Smoke billows from an explosion near the Justice Ministry in central Baghdad. (Sabah Arar / AFP/Getty Images / October 25, 2009)

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Reporting from Baghdad - Car bombs exploded in Baghdad this morning next to two key government buildings, killing at least 147 people and wounding more than 700. The explosions occurred as political leaders were preparing to meet to try to resolve a fierce dispute that could delay national elections, ranked as pivotal to Iraq's long-term stability.

The car bombs, at least one of them a suicide bombing, according to police, blew up by the justice ministry and a Baghdad provincial office, sites separated by one broad city block. The attacks, the bloodiest in Iraq this year, hit the nerve center of Baghdad's national and local governments, shattering windows, sending debris flying and tearing down parts of buildings.

Salam Ali, 30, had been riding his motorcycle to work when the blast knocked him off his bike. "I saw people wounded and killed at the explosion scene," said Ali, speaking from the crowded Karkh hospital in western Baghdad. "Security forces started to shoot randomly. There was flames and smoke from the explosion."

The areas on the eastern side of the Tigris River are flanked with police and army checkpoints and are very near to Baghdad's foreign ministry, which was targeted in one of two attacks in August that killed around 100 people. That blast, referred to as "bloody Wednesday," rattled Iraqis' growing sense of security, and until today the city had not seen any more violence on that scale.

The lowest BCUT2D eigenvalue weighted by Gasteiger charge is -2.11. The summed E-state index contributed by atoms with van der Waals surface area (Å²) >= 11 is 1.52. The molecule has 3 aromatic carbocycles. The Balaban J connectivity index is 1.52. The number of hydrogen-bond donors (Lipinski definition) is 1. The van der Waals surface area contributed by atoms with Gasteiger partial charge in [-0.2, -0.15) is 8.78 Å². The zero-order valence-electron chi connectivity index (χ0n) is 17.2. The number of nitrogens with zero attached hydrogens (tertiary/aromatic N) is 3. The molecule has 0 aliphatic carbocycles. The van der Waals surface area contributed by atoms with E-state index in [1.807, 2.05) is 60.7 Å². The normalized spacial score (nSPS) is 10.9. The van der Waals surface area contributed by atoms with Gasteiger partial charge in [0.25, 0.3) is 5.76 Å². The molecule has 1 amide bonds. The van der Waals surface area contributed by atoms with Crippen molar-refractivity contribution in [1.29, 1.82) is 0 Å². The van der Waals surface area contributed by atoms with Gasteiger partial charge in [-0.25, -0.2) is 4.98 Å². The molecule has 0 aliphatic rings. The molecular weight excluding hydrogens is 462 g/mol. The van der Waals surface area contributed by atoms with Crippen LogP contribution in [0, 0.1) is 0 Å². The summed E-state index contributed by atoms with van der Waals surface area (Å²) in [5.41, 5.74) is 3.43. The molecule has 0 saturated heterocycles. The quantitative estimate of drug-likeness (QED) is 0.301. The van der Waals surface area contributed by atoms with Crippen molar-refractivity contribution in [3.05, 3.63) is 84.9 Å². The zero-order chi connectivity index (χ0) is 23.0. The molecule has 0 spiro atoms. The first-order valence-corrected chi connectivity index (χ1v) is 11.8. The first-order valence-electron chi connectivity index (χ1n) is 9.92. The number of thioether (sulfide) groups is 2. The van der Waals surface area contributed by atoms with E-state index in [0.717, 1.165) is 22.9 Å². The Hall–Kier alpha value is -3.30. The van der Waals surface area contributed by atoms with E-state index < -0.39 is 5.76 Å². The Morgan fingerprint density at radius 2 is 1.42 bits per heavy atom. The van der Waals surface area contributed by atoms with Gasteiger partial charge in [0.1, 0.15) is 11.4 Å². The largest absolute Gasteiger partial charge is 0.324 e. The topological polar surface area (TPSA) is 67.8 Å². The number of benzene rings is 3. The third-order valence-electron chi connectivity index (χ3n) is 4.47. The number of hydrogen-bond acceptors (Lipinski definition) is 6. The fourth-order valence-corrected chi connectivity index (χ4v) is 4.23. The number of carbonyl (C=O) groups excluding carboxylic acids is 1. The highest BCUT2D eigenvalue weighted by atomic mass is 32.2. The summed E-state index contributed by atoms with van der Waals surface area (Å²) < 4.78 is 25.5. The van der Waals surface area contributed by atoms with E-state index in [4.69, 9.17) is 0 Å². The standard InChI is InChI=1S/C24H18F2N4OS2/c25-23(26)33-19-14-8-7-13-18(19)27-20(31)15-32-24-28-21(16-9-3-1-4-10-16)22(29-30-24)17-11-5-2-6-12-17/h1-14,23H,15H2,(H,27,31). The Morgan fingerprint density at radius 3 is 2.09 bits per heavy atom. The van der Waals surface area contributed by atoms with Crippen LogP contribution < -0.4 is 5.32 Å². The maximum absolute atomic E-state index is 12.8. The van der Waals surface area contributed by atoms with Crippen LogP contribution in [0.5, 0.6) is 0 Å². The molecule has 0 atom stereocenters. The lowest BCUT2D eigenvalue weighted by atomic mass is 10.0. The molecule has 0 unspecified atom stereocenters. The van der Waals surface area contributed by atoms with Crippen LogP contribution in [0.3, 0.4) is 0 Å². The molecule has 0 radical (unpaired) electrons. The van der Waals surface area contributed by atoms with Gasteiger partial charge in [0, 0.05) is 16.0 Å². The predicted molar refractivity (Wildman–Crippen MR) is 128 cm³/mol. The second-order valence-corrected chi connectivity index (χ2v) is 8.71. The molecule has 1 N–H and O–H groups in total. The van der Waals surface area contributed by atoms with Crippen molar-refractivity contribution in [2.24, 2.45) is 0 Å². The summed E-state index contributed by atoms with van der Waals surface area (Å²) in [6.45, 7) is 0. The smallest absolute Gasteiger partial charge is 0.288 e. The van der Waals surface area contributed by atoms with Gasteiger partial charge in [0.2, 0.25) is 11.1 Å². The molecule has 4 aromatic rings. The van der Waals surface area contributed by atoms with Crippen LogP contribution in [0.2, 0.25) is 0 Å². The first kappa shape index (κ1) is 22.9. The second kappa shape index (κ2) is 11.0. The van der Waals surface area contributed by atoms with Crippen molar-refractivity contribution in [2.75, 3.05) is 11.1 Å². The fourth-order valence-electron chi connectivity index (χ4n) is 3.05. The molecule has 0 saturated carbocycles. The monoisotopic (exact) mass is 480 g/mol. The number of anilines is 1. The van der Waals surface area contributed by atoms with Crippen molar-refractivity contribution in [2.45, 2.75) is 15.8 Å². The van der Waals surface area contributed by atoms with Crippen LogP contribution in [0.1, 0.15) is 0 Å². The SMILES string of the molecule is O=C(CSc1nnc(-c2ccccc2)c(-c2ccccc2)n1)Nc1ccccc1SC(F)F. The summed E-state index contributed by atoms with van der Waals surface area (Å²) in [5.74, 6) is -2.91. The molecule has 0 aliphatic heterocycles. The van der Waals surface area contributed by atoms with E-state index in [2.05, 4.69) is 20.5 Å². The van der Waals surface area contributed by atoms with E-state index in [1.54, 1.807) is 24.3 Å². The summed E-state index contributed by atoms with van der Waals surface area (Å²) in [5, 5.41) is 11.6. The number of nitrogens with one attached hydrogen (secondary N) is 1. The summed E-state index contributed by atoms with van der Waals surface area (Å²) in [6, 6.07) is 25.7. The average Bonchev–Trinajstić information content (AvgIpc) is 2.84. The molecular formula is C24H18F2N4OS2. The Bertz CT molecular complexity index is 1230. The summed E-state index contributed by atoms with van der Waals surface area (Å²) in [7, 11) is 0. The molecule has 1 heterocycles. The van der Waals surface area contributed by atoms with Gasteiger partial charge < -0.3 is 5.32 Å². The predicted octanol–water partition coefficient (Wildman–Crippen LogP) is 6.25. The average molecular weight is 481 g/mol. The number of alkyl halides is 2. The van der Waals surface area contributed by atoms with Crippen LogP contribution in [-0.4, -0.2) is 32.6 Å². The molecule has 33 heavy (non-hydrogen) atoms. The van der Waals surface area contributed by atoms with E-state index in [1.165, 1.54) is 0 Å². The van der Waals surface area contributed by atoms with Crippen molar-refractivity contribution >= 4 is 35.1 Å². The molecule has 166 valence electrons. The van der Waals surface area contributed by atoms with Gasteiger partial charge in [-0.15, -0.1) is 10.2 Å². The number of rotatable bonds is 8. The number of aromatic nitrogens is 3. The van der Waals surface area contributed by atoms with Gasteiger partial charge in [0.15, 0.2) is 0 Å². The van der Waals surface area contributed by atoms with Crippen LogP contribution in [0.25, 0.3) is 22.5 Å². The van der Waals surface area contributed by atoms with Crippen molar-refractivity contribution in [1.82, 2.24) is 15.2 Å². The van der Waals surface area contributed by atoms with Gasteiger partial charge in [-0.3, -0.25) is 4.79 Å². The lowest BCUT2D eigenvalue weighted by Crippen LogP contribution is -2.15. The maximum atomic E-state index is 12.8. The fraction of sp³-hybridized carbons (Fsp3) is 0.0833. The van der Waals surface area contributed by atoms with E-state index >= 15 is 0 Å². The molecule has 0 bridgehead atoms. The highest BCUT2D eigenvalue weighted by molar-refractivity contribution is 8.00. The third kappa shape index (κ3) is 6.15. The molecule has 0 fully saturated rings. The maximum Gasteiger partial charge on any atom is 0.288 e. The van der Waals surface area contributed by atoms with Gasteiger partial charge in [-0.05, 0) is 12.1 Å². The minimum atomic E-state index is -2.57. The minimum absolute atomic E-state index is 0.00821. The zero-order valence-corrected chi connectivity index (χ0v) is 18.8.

Prime Minister Nouri Maliki, who has tied his political fortunes to the improved security Baghdad has experienced in the last two years, visited the blast sites.

The attacks happened as politicians milled around inside the Green Zone, home to the main Iraqi government offices and foreign embassies, just hours before political blocs were set to strike a compromise over an election law delayed in the parliament that would regulate national elections planned for January.

The law has been blocked by disputes over the status of the disputed northern province of Kirkuk, home to oil reserves, and whether candidate lists for the election should be open or closed.

Influential political leaders, including Maliki, and Shiite clergy have warned that delaying the vote could stir chaos. International officials have stressed the importance of smooth elections that are perceived as legitimate, helping the country's democratic process to continue to go forward.